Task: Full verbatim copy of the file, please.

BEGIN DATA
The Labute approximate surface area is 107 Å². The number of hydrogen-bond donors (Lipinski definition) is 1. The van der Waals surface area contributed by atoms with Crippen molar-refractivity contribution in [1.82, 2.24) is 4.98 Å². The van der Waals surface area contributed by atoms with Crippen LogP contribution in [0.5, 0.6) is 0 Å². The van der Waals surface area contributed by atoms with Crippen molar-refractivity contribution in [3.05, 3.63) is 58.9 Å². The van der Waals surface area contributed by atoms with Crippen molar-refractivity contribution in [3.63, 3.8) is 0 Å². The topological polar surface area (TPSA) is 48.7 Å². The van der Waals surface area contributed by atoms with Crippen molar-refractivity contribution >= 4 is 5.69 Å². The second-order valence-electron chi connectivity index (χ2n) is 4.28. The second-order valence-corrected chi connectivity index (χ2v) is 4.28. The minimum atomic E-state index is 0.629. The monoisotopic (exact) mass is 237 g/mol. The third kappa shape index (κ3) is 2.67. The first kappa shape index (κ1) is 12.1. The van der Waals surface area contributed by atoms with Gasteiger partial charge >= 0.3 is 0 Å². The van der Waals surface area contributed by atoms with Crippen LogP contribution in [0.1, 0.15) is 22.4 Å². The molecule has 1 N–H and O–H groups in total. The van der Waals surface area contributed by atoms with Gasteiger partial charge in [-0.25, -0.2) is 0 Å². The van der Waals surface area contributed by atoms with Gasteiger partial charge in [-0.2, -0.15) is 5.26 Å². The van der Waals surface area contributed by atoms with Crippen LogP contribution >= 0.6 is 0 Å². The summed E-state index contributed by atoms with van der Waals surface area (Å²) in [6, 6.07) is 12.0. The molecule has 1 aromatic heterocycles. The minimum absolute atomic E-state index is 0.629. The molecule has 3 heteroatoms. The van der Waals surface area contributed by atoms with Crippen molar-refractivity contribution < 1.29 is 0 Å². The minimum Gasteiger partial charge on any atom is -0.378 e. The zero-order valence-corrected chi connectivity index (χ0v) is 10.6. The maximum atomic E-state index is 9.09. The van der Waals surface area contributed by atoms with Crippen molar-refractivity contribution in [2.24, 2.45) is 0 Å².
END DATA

The Labute approximate surface area is 107 Å². The number of hydrogen-bond donors (Lipinski definition) is 1. The van der Waals surface area contributed by atoms with Crippen molar-refractivity contribution in [1.82, 2.24) is 4.98 Å². The van der Waals surface area contributed by atoms with Crippen LogP contribution in [0.5, 0.6) is 0 Å². The van der Waals surface area contributed by atoms with Crippen molar-refractivity contribution in [3.05, 3.63) is 58.9 Å². The van der Waals surface area contributed by atoms with Crippen molar-refractivity contribution in [3.63, 3.8) is 0 Å². The topological polar surface area (TPSA) is 48.7 Å². The van der Waals surface area contributed by atoms with Crippen molar-refractivity contribution >= 4 is 5.69 Å². The second-order valence-electron chi connectivity index (χ2n) is 4.28. The second-order valence-corrected chi connectivity index (χ2v) is 4.28. The minimum atomic E-state index is 0.629. The monoisotopic (exact) mass is 237 g/mol. The third kappa shape index (κ3) is 2.67. The first kappa shape index (κ1) is 12.1. The van der Waals surface area contributed by atoms with Gasteiger partial charge >= 0.3 is 0 Å². The van der Waals surface area contributed by atoms with Crippen LogP contribution in [0.1, 0.15) is 22.4 Å². The molecule has 1 N–H and O–H groups in total. The van der Waals surface area contributed by atoms with Gasteiger partial charge in [-0.25, -0.2) is 0 Å². The van der Waals surface area contributed by atoms with Gasteiger partial charge in [-0.2, -0.15) is 5.26 Å². The van der Waals surface area contributed by atoms with Crippen LogP contribution >= 0.6 is 0 Å². The summed E-state index contributed by atoms with van der Waals surface area (Å²) in [6, 6.07) is 12.0. The molecule has 1 aromatic heterocycles. The minimum absolute atomic E-state index is 0.629. The molecule has 3 heteroatoms. The van der Waals surface area contributed by atoms with Crippen molar-refractivity contribution < 1.29 is 0 Å². The minimum Gasteiger partial charge on any atom is -0.378 e. The zero-order valence-corrected chi connectivity index (χ0v) is 10.6. The maximum atomic E-state index is 9.09. The van der Waals surface area contributed by atoms with Crippen molar-refractivity contribution in [2.24, 2.45) is 0 Å².